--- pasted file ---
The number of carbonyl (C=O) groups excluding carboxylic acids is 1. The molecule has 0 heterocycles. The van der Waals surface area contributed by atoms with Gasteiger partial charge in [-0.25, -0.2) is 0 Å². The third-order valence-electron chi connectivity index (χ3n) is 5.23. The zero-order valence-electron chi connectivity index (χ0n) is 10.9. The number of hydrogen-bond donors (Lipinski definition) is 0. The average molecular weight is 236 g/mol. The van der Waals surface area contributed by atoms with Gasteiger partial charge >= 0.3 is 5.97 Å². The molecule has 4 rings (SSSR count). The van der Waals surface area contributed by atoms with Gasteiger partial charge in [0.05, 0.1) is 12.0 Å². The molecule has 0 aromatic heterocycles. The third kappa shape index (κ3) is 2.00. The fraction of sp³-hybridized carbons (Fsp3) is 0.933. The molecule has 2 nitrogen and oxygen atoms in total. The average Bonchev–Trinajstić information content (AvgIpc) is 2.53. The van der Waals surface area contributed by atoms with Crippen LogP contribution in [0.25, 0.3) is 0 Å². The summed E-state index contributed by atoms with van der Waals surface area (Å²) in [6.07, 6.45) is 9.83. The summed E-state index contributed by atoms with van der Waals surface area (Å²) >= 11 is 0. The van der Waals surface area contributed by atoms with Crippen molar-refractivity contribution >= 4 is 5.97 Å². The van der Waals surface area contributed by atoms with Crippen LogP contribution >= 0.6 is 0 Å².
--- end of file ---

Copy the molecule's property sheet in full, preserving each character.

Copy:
The number of carbonyl (C=O) groups excluding carboxylic acids is 1. The molecule has 0 heterocycles. The van der Waals surface area contributed by atoms with Gasteiger partial charge in [-0.25, -0.2) is 0 Å². The third-order valence-electron chi connectivity index (χ3n) is 5.23. The zero-order valence-electron chi connectivity index (χ0n) is 10.9. The number of hydrogen-bond donors (Lipinski definition) is 0. The average molecular weight is 236 g/mol. The van der Waals surface area contributed by atoms with Gasteiger partial charge >= 0.3 is 5.97 Å². The molecule has 4 rings (SSSR count). The van der Waals surface area contributed by atoms with Gasteiger partial charge in [0.05, 0.1) is 12.0 Å². The molecule has 0 aromatic heterocycles. The third kappa shape index (κ3) is 2.00. The fraction of sp³-hybridized carbons (Fsp3) is 0.933. The molecule has 2 nitrogen and oxygen atoms in total. The average Bonchev–Trinajstić information content (AvgIpc) is 2.53. The van der Waals surface area contributed by atoms with Crippen LogP contribution in [0.25, 0.3) is 0 Å². The summed E-state index contributed by atoms with van der Waals surface area (Å²) in [6.07, 6.45) is 9.83. The summed E-state index contributed by atoms with van der Waals surface area (Å²) >= 11 is 0. The van der Waals surface area contributed by atoms with Crippen molar-refractivity contribution >= 4 is 5.97 Å². The van der Waals surface area contributed by atoms with Crippen LogP contribution >= 0.6 is 0 Å².